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Coach: Luna football team is bigger, stronger and faster than last season

By Staff | Sep 12, 2013


LAHAINA – Like a fine red wine, the Lahainaluna High School football program gets better and better with age. The Lunas embark on the 2013 Maui Interscholastic League campaign as not only an elite team on the Valley Isle with a string of seven consecutive MIL Division II championships, but also a top ten-rated program in the state.

Guided by a veteran coaching staff with some 250 years of experience at the historic campus on the leeward foothills of Maui, the Lahainaluna Red Tide rolls on in its quest to reach the top of the D-II mountain.

The Lunas finished 12-2 overall (7-1 in the MIL) last year and have twice reached the championship final – in 2007 and 2012 – only to be turned back on both occasions by precision Iolani Raider teams of the urban Interscholastic League of Honolulu.

Last season’s loss at Aloha Stadium was particularly disappointing, as the Lunas held the lead with a little over a minute to play, but lost the advantage to a furious Iolani drive for the go-ahead touchdown. The team then saw the curtain close with an interception deep in Raider territory.

However, losses like that one only serve to forge a deeper sense of mission – of tradition that carries Lahainaluna football forward to the next challenge. The true grit of the Lahaina community is manifested in that gridiron history from the days – almost 100 years ago – of barefoot football leagues and the intense interscholastic rivalries that have become a Maui tradition.

Lahainaluna High School’s stalwart defensive front seven lines up in second quarter action of last week’s 49-0 win over King Kekaulike at War Memorial Stadium. The Lunas’ defense limited Na Alii to 14 total yards in the game. The offense rolled up 325 yards, with 301 coming in the running game paved by the big and mobile offensive line. The Lunas are now 2-0 in Maui Interscholastic League play (4-0 overall) with a pivotal matchup against Baldwin this Friday night, Sept. 13, at War Memorial Stadium. PHOTO BY GLEN PASCUAL.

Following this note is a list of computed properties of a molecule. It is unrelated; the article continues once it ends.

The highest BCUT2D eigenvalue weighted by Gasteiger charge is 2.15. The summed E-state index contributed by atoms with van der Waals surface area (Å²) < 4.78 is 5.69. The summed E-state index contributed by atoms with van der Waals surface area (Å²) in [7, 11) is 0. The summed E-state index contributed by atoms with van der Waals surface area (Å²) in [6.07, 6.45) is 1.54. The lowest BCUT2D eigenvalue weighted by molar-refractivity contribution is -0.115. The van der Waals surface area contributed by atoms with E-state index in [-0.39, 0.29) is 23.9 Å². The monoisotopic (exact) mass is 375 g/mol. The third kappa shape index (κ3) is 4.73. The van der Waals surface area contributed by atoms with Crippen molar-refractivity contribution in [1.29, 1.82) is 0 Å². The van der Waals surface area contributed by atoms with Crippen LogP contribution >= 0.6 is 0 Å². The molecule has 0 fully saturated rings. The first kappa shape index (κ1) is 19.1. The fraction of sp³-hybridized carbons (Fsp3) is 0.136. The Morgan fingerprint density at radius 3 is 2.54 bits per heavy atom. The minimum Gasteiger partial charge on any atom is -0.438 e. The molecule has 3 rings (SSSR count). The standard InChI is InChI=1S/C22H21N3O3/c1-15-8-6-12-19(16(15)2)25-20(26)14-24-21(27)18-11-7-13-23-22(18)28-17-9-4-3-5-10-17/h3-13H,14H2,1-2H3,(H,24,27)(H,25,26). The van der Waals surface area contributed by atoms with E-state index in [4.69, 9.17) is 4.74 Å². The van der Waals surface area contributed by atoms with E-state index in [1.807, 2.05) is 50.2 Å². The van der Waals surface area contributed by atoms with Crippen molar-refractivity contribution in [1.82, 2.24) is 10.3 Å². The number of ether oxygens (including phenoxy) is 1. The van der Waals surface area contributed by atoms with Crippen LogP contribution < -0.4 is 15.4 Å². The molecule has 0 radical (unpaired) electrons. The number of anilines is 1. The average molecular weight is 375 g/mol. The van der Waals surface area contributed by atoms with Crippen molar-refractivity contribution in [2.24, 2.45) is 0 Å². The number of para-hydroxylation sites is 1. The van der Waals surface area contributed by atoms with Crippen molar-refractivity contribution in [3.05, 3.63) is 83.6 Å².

That golden tradition through the tenures of legendary Luna coaches Norman Oda, Henry “Bruno” Ariyoshi and Lanny Tihada, and into the current leadership of Bobby Watson, only gets deeper and stronger as the seasons roll by.

Watson, the dean of MIL coaches with over 30 years on the sidelines for the Lunas, is currently the defensive coordinator and co-head coach along with Garret Tihada, the offensive coordinator. They are representative of the family ties that carry the integrity of Lahainaluna football forward.

Mike Arakawa mentors the linebacking corps, Dean Rickard coaches the offensive line, and Clifford Corniel returned after a brief retirement – you just can’t keep a good man down or away from Luna football – to lead the defensive line.

Kekoa Mowat works with the O-line, Joey Tihada helps the running backs, Kenui Watson coaches the defensive backs, and Randy Arakawa is the receivers coach.

Sonnie Waiohu (O-line, special teams) and Dal Magno (linebackers, special teams) serve double duty as coaches at the varsity and junior varsity level for the Lunas. Gene Elam, a veteran coach from Southern California, has signed on this year as a special teams coach.

According to Coach Garret, the 2013 Lunas are deep, big and strong.

“The core leadership of the team really stepped forward to make the commitment to the off-season training programs. They have dedicated themselves to be like the ’97 team (Lahainaluna won the MIL title and Neighbor Island Championship) that set the bar for Olympic-style weight training here,” he explained in the athletic complex locker room last week.

“The boys never took time off. From the end of last season and through the summer, they kept at it, were up here at six in the morning and now they are definitely bigger, stronger and faster.”

There are 52 players on the roster that returns six starters on both offense and defense, with five or six seeing action on both sides of the ball.

On offense, the Lunas will set up in a shotgun wing “T” formation and run the ball – as they successfully have for so many seasons – about 80 percent of the time.

“We’ll work on our passing game as the season moves on, but we want to establish the run first and then develop our passing attack. On defense, where we are maybe stronger than last year with our front line and linebackers, we’ll usually line up in a 3-3 alignment,” Garret said.

The Lunas are cautiously optimistic as they move through the eight-game MIL season against Baldwin, Maui High, Kamehameha Schools Maui, and King Kekaulike, and then hopefully into the Hawaii High School Athletic Association state playoffs in November.

“We need to take care of some academic issues and avoid the injury bug as much as possible, and if we keep working as hard as we have been, we’ll be okay,” he said.

“As always, we’d like to send our appreciation out to all of the wives and girlfriends of the coaches for putting up with us for another football season. Thanks also to Lawrence Kauhaahaa, Brian Okada and Coach Kenui Watson for their leadership with our weight program, and to the Friends of Lahainaluna Football for their continuing financial support of the program,” Garret concluded.